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Phishing is used to describe a harmful individual or group of individuals who cheat users by sending emails or creating web pages that are intended to collect an individual’s online bank, credit card or other login information. The emails and web pages look official that’s why users trust them and input their personal information.
Phishing is a form of deception in which an attacker disguises as a decent entity or person in email or other communication channels. The attacker uses phishing emails to distribute malicious links or attachments that can execute a variety of functions, like extraction of login credentials or account information from victims.
Phishing is prevalent with cybercriminals, as it is far easier to trick someone into clicking a malicious link in a seemingly legitimate phishing email than trying to break through a computer’s defenses.
How Phishing Works
Phishing attacks typically count on social networking techniques used in email or other electronic communication methods, like direct messages sent over social networks, SMS text messages and other instant messaging modes.
Phishers may use social engineering and other public sources of information, like social networks to gather background information about the victim’s personal and work history, his interests and his activities.
Prior to the phishing attack, they can get names, job titles and email addresses of potential victims, as well as information about their colleagues and the names of key employees in their organizations. This information is then used to create a realistic email.
Ways to Identify Phishing Emails
- Company – The emails are sent out to thousands of different email addresses. If you have no connection with the company the email address is supposedly coming from, it is bogus.
- Spelling and grammar – Misspelled words and incorrect grammar are almost always a dead giveaway. Look for apparent errors.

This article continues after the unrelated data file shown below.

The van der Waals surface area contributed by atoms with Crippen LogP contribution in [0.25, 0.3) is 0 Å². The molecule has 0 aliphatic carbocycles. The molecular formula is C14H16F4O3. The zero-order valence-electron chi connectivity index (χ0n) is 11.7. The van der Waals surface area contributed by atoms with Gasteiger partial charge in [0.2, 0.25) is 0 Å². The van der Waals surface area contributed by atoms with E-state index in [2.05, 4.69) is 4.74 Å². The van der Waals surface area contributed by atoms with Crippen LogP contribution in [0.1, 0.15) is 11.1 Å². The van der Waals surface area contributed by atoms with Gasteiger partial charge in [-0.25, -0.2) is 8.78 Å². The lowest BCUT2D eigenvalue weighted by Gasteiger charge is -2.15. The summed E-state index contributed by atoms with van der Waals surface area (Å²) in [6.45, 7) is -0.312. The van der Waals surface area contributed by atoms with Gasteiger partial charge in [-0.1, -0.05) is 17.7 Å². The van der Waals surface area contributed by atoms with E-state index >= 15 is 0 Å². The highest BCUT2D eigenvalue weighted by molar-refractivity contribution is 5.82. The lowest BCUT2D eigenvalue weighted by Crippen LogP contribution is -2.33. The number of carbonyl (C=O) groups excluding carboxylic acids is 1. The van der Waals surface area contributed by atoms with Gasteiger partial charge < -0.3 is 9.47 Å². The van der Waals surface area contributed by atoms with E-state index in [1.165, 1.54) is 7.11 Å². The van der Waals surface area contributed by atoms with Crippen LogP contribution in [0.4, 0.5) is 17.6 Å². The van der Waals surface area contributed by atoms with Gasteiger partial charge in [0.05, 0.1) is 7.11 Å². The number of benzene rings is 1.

- No reference to account information – If the company is informing you of errors on your account, it would use your account or username as a reference in the email.
- Deadlines – Email requires an immediate response or sets a specific deadline.
- Links – Often the email will list a URL that is not connected to the company’s URL.
Ways to Handle a Suspicious Email
- Never click any links in an email. Instead of clicking the link in the email, visit the page by manually typing the address of the company.
- Never send any personal information through email. If a company is requesting personal information about your account or is telling that your account is invalid, visit the web page and log into the account as you normally would.
- If you are still concerned about your account or are concerned about your personal information, contact the company directly, either through their email address or over the phone.
Issues Phishing Emails Commonly Address
- Account issues: account or password expiring, account being hacked, account out-of-date or account information that needs to be updated.
- Credit card or other personal information: credit card expiring or being stolen, incorrect social security number or other personal information or duplicate credit card or other personal information.
- Confirming orders: a request that you log in to confirm recent orders or transactions.
Common Companies Affected by Phishing
- Major banks
- Popular websites
- Internet service providers
- Casinos and lottery
- Online dating or community websites
What to do when you have fallen for a Phishing Attack?
- Log into your account using the company page and change your password immediately.
- Scan your computer in order to identify malware in case your computer has been infected.
- If the company supports two-factor authentication, enable this feature on your account.
- If you believe your personal information has been stolen, watch all of your accounts for suspicious activity.